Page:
• Lemon – Lemons are a staple of many detox diets, and there is good reason for this. Firstly, lemons are packed with the antioxidant vitamin C, which is great for the skin and fighting damaging free radicals. Furthermore, the citrus fruit has an alkaline effect on the body, meaning that it can help restore the body’s pH balance, benefitting the immune system. A simple tip is to try starting your day with hot water and a slice of lemon to help flush out toxins and cleanse your system.
  • Phytoceramides – Ceramides are naturally produced in young skin and make up nearly 40%of the lipids that bind together protective cells in the outermost skin layer, the stratum corneum. By maintaining a healthy skin barrier, ceramides are critical for protecting skin from environmental stressors while locking in skin moisture so skin appears smooth and firm. With age, ceramide production declines weakening skin barrier and leaving skin more vulnerable to dry, flaky and wrinkled skin. You can get your fix of phytoceramides from brown rice and wheat germ oil.
  • Probiotic-rich foods – Found in foods such as active cultured vegan yogurts, tempeh, miso, kimchi or kombucha tea, these natural detoxifiers build healthy gut microflora that destroy harmful bacteria and toxins before they reach and irritate your skin.
  • Chlorophyll-rich foods – Dark leafy greens like kale, spinach, collard greens, or Swiss chard will get the job done. They’re full of detoxifying chlorophyll. When taken into the body its natural action will bind to lingering heavy metals, chemicals and pesticides and eliminate them before they are absorbed into the bloodstream and collect in skin tissue.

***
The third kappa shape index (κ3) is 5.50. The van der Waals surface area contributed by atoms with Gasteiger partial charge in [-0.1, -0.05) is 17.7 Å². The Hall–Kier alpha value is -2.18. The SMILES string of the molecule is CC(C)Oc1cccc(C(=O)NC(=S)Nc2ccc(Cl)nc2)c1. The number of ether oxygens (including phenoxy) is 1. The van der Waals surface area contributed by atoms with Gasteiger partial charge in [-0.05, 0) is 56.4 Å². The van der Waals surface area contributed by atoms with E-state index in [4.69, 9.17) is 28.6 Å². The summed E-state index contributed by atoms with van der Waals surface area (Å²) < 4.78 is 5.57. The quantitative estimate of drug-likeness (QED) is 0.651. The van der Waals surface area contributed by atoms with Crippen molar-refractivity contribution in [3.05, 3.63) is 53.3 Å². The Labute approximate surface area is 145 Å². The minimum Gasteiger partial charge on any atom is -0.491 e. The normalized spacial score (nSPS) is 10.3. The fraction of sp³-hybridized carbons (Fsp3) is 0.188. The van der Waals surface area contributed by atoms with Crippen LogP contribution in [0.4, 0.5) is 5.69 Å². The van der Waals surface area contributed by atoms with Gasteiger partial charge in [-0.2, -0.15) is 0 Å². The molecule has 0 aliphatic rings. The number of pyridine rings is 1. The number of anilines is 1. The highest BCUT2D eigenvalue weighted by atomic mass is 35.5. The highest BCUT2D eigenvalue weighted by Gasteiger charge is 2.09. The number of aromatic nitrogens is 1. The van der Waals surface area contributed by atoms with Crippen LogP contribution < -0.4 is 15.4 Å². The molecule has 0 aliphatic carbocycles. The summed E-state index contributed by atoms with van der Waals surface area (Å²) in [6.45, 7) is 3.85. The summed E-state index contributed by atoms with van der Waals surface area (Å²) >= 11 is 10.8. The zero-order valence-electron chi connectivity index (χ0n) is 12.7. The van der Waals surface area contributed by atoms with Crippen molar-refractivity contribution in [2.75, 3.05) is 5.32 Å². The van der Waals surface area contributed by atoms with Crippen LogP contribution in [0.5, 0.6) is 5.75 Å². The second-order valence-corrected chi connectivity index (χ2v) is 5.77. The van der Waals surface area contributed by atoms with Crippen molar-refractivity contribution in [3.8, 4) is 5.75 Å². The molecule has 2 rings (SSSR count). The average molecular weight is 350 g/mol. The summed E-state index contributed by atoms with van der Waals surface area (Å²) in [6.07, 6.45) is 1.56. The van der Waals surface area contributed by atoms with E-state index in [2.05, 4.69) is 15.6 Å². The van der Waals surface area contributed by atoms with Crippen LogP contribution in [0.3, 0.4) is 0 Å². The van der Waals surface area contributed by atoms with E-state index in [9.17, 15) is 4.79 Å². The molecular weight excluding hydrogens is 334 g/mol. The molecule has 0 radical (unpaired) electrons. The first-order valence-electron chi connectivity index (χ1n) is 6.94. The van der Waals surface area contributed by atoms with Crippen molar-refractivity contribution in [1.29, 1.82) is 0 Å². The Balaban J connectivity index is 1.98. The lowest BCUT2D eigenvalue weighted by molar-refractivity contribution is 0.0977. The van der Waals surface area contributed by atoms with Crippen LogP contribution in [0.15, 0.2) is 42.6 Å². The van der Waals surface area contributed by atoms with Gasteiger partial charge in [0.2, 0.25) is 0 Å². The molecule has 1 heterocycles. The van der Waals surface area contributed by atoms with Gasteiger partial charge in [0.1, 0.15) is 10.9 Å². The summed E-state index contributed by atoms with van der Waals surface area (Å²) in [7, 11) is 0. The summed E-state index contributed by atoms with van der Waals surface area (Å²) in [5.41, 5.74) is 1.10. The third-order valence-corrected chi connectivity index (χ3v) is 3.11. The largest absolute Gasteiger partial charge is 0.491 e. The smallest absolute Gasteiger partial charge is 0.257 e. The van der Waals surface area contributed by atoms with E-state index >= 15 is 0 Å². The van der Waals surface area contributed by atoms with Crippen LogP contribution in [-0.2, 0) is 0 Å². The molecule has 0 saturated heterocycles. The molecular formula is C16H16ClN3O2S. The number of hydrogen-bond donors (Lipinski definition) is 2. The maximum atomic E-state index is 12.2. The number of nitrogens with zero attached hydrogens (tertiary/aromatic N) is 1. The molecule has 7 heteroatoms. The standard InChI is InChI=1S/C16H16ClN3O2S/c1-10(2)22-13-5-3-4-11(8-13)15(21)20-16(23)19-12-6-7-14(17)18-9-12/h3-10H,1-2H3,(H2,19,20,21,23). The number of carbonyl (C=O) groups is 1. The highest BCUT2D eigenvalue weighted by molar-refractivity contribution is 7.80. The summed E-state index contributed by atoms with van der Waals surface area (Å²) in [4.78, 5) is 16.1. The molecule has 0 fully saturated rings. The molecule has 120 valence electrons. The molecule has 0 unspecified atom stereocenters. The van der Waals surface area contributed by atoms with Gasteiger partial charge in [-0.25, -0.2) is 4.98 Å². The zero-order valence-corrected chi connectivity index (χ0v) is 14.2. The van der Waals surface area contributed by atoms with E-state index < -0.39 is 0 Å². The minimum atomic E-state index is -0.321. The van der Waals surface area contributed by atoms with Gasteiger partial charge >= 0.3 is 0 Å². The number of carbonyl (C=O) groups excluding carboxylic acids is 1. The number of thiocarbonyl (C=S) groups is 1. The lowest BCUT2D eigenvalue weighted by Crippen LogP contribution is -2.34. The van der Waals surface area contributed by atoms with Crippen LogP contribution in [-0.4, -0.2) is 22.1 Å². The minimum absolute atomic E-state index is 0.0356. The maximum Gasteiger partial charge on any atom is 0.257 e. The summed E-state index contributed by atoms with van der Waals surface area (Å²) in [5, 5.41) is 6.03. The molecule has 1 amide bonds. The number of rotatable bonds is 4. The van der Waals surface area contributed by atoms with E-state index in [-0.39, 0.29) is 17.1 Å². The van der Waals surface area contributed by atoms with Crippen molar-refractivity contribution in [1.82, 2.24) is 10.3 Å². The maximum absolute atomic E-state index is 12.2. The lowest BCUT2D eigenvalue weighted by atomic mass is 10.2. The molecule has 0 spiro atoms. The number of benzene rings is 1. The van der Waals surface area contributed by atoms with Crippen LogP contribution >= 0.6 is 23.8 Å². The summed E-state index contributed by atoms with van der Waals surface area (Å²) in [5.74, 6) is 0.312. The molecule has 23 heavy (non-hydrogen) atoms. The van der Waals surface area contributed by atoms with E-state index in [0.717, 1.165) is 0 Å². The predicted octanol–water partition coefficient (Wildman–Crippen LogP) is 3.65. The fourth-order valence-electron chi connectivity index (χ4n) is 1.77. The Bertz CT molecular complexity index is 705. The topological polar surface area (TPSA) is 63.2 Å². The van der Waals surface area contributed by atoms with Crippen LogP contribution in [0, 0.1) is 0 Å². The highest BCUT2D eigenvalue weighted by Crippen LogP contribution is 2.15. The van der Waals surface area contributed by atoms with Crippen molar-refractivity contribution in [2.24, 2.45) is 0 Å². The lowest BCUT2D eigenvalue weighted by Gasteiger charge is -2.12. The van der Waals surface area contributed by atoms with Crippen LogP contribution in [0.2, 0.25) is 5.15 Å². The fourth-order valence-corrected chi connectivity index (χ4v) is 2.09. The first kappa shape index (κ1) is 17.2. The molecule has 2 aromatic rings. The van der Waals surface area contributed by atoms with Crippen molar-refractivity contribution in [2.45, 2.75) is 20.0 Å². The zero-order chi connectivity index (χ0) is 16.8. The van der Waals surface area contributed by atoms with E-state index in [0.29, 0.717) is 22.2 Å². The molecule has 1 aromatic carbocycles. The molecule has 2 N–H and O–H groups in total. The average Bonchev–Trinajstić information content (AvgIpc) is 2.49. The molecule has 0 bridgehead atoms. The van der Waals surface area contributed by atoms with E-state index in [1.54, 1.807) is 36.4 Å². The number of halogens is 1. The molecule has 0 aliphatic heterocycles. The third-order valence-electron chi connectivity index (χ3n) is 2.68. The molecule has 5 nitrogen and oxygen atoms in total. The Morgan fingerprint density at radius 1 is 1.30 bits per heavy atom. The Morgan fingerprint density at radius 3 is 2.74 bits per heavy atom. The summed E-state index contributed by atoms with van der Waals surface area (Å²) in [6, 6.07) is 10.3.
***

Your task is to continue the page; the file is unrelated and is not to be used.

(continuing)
• Amaranth – Like quinoa, amaranth is considered a pseudo cereal (technically not a grain). Amaranth is gluten-free, high in protein and contains lysine, an essential amino acid for collagen production. One cup of uncooked amaranth has 31% of the recommended dietary allowance for calcium, 14% for vitamin C, and a whopping 82% for iron. Amaranth is also a source of fiber with 13 grams per uncooked cup compared to just 2 grams for the same amount of long-grain white rice.
  • Raw nuts – Almonds and other raw nuts contain healthy omega 3 fatty acids to build strong skin cell membranes, vitamin E – an important skin antioxidant, and plant sterols – compounds which help to balance hormones in the body. They’re also alkaline-forming when consumed raw. Alkaline foods support detoxification and healthy pH levels, preventing acidity and inflammation in the body.
  • Flaxseed and Chia Seeds – Both varieties provide a wonderful source of fiber that helps to bind and flush toxins from the intestinal tract. They’re also a great source of health-promoting omega 3 oils to keep skin cell walls strong and skin plump.
  • Beans and Legumes – Not only do they offer good quality protein, but the fiber content provides fuel for good bacteria (probiotics). They have certain fibrous carbohydrates that nourish the good bacteria to help it grow. This helps build and balance gut microbiome and enhance nutrient bioavailability and digestion.

By Paula Simpson, Co-Founder of Zea Skin Solutions